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Re: [IPk] Rant: Whose diabetes is it anyway?

This is a very complex situation to try and analyse, and I don't think any 
one "rule" or theory holds true for all young diabetics. I was diagnosed at 
age 4. My mother was my primary care-giver as far as my diabetes went for a 
long time, and although she encouraged me to be independent, and I'm sure 
attempted to educate me on the importance of control etc, it really didn't 
sink in.

Back then, of course, there were no such things as glucometers, but I knew 
that if my urine tests came back "negative" or "trace" everyone was very 
happy! So, even when they said 2%, I would assure my mother it was neg or 
trace. We also had to deal with a paediatrician who wasn't very 
knowledgeable about diabetes at all, and didn't feel a child would 
understand or comply with directions. A recipe for disaster. Add to that 
the fact that MDI and CSII were a thing of the future. As may have been 
predicted, I ended up in hospital with very severe DKA at age 11, for 
2-3mths. Finally my mother moved me to a new doctor 250miles away to try 
and get control of the situation.

The new doctor was a marvel. He treated me as a responsible person who 
could take care of herself. Over time he kept my mother informed, but it 
was I who made all management decisions. He put me on the pump after a year 
of MDI.

You'd think that would do it really wouldn't you?

It didn't. I am an educated person, I was a gifted child, I was very 
capable of understanding what I was doing and the potential risks I was 
taking. Did it stop me from indulging in risky behaviours? Hell, no! I 
didn't want to hear it. The pump was seen by me to be my saviour - at last 
I was free to behave *just like everyone else*. Because my mother no longer 
had control of my diabetic management, it was very easy for me to keep her 
in the dark. I refused to test my blood sugar for almost 25 years (although 
I did submit to 3-day hospital visits where I was profiled every 3mths).

The point is, I loved the freedom, I loved being "non-diabetic" for all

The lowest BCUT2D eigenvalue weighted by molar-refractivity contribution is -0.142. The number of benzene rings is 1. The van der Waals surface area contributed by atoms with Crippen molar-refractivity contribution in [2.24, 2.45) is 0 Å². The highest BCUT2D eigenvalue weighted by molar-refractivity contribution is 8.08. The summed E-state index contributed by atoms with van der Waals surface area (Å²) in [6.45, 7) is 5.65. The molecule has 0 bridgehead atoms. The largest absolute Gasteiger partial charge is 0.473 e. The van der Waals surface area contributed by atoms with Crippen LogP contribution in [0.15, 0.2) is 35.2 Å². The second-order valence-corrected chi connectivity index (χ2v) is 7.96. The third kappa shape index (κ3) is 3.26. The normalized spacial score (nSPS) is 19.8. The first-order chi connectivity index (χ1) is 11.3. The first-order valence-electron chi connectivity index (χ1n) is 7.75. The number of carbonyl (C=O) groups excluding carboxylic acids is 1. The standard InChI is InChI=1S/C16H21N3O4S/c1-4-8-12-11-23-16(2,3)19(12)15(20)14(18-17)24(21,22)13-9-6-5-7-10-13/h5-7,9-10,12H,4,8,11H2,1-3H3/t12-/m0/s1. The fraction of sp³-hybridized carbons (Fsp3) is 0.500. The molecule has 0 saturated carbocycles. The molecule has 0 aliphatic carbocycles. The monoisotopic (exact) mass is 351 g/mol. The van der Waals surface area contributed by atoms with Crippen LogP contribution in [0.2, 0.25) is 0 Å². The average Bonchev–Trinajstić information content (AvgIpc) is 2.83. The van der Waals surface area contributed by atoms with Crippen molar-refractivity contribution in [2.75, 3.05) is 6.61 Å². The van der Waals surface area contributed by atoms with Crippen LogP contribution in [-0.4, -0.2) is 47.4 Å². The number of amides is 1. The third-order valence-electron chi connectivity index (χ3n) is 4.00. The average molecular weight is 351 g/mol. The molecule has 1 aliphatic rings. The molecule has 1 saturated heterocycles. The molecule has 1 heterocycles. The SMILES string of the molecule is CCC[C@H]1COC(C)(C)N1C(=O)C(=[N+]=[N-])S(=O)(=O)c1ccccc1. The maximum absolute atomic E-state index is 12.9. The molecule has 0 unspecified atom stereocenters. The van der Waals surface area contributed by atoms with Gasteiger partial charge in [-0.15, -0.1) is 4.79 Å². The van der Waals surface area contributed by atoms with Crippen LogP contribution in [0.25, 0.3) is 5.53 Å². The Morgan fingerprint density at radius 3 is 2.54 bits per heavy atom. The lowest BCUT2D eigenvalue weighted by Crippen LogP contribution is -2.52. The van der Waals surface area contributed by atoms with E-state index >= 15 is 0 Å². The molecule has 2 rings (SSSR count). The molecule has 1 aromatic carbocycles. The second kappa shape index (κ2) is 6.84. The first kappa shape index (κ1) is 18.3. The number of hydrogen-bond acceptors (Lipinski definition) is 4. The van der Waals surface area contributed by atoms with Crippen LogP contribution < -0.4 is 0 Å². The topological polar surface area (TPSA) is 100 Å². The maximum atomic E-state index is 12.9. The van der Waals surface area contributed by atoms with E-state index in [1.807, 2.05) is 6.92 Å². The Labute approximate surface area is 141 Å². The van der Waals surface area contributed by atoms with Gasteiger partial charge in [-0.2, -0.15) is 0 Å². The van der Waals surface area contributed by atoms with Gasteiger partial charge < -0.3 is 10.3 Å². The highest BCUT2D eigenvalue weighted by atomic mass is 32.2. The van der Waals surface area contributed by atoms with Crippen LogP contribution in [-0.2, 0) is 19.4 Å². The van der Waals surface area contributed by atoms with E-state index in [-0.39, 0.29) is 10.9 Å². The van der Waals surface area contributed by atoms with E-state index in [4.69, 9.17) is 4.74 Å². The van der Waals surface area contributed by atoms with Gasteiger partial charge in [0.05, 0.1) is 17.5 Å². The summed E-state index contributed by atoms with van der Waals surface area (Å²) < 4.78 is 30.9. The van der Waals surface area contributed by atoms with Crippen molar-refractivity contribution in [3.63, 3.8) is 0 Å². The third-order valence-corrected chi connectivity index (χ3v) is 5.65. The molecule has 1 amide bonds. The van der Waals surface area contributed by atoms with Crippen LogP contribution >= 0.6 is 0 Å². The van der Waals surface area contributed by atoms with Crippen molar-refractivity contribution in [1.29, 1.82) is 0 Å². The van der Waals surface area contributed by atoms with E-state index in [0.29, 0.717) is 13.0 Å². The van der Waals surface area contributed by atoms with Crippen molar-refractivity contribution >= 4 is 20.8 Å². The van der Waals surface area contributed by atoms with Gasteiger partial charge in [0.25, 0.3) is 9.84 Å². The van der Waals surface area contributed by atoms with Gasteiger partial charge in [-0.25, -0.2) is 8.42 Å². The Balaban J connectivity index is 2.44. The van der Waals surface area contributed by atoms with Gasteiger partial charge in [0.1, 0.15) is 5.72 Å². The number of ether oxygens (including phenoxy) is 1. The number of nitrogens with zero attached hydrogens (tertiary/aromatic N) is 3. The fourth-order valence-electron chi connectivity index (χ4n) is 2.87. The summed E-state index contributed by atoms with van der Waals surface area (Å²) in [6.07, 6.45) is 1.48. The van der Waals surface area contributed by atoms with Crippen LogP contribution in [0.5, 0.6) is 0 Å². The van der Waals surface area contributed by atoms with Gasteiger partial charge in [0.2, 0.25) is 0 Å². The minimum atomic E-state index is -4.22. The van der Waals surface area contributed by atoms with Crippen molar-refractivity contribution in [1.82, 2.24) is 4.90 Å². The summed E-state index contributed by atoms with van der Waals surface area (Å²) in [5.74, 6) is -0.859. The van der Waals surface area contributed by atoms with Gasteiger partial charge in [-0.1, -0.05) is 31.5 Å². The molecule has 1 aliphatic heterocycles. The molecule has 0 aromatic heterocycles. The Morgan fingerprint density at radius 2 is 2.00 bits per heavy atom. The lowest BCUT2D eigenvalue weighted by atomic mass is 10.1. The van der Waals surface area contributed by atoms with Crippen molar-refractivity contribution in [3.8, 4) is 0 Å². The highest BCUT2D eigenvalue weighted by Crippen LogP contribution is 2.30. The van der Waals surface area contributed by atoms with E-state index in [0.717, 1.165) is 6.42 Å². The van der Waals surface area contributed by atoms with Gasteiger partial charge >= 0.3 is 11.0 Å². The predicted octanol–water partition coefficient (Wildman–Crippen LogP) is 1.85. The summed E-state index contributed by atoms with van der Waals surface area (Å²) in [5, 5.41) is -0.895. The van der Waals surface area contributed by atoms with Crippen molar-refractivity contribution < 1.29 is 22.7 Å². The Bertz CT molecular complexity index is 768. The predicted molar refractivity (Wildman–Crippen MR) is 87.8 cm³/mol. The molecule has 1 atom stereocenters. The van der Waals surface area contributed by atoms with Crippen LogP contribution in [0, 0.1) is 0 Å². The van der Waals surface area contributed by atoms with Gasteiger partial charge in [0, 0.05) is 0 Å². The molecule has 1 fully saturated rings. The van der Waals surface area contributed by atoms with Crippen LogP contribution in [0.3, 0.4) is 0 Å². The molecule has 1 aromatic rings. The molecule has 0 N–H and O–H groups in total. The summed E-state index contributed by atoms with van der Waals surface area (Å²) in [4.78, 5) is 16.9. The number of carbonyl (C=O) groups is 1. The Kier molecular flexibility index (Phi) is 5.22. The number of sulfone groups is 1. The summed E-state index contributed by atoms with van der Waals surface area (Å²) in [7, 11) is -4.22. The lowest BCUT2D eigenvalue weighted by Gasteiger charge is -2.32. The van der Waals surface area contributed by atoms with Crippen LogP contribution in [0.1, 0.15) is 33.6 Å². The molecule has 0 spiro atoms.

intents and purposes (although I have *never* been ashamed of my diabetes), 
I loved not having to worry.

To cut a long story short, I fell pregnant (twice) unexpectedly after I 
married at age 20, and my HbA1cs were ridiculously high for pregnancy (15, 
17), and yet I still had two beautiful, normal, healthy (although 
premature) daughters. I KNOW how lucky I was. Did I learn? God, no!

When did I learn? Sadly, only after another very severe DKA experience in 
1987 where I almost died and after my mother died 6.5 years ago. I don't 
believe that I was doing things to appease authorities at all, I was doing 
things because I never believed I would have a long life anyway, and I was 
(and am) determined to make every single second count. I was behaving 
irrationally and irresponsibly because I'd gotten away with it for so long. 
I was doing things because I refused to be held back by diabetes. I usually 
managed to pick up on hypos and treat them quickly - and the DKAs happened 
over months before I hit breaking point, so my body was unaware anything 
was wrong. After my Mum died, i suddenly realised I was only answerable to 
me, I no longer had a safety net.

How do you teach a child to be responsible? I wish I knew. I wish my mother 
had known. I do think it's important that children's questions are answered 
*completely* rather than attempting to protect them by leaving out the 
nastier things that can happen. I also think it's important that diabetic 
children communicate with older diabetics who have *been there* - it gives 
their stories far more credence than someone who has for example developed 
dm at age 15, or 20, or who is not diabetic at all. I think children should 
be allowed to rant and rage at the unfairness of it all, and grieve what 
they "might have had". I think children shouldn't be disciplined for small 
errors that anyone could make - even people who have been diabetic for 5, 
10, 20 or 50 years. I think parents have to remember that their diabetic 
children are people first, and diabetics second. They are normal people who 
just happen to have a chronic illness. I do think children should realise 
(and how you teach this, I do not know) that when they cheat or refuse to 
test or do silly/stupid things, they are only hurting themselves, no-one 
else. Bodies are not a weapon to emotionally blackmail others with, they 
are not a tool which can be repaired after you seriously damage them. Most 
of all, just love them, and let them know you'll stand by them, no matter what.


At 10:46 AM 7/03/2003, you wrote:

>Recalling my first couple of years with diabetes, it seems to me that 
>instilling a sense of personal responsibility in a child who has it is a 
>much more crucial step than achieving absolutely perfect bgs by any means 
>necessary. What will happen if a child with diabetes who has been nagged 
>to do every test and every injection since age 5 or so goes off to uni at 
>age 17 and suddenly doesn't have Mum or Dad or a teacher or a nurse 
>looking over his/her shoulder? Disaster, that's what. I've heard of four 
>Oxford undergraduates admitted to the John Radcliffe Hospital in VERY bad 
>states after alcohol-and-no-insulin binges within the past few years (and 
>no doubt there were more).

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